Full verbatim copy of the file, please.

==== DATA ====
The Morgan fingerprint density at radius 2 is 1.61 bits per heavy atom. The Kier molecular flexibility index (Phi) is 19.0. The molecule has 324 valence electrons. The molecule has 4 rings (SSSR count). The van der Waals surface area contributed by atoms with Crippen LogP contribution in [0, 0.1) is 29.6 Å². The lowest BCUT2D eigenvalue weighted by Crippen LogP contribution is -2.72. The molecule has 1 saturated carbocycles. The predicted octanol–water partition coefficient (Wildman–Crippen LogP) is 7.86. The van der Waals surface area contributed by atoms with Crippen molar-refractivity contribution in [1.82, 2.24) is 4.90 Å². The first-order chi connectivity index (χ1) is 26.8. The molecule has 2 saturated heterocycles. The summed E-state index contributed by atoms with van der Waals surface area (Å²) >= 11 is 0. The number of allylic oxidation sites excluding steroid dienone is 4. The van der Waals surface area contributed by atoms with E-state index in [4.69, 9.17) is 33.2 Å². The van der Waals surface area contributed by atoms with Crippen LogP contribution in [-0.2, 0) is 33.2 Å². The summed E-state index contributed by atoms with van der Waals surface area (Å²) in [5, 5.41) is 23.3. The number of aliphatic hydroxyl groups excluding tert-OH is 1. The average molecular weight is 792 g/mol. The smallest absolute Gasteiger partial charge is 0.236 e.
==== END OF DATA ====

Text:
The Morgan fingerprint density at radius 2 is 1.61 bits per heavy atom. The Kier molecular flexibility index (Phi) is 19.0. The molecule has 324 valence electrons. The molecule has 4 rings (SSSR count). The van der Waals surface area contributed by atoms with Crippen LogP contribution in [0, 0.1) is 29.6 Å². The lowest BCUT2D eigenvalue weighted by Crippen LogP contribution is -2.72. The molecule has 1 saturated carbocycles. The predicted octanol–water partition coefficient (Wildman–Crippen LogP) is 7.86. The van der Waals surface area contributed by atoms with Crippen molar-refractivity contribution in [1.82, 2.24) is 4.90 Å². The first-order chi connectivity index (χ1) is 26.8. The molecule has 2 saturated heterocycles. The summed E-state index contributed by atoms with van der Waals surface area (Å²) >= 11 is 0. The number of allylic oxidation sites excluding steroid dienone is 4. The van der Waals surface area contributed by atoms with E-state index in [4.69, 9.17) is 33.2 Å². The van der Waals surface area contributed by atoms with Crippen LogP contribution in [-0.2, 0) is 33.2 Å². The summed E-state index contributed by atoms with van der Waals surface area (Å²) in [5, 5.41) is 23.3. The number of aliphatic hydroxyl groups excluding tert-OH is 1. The average molecular weight is 792 g/mol. The smallest absolute Gasteiger partial charge is 0.236 e.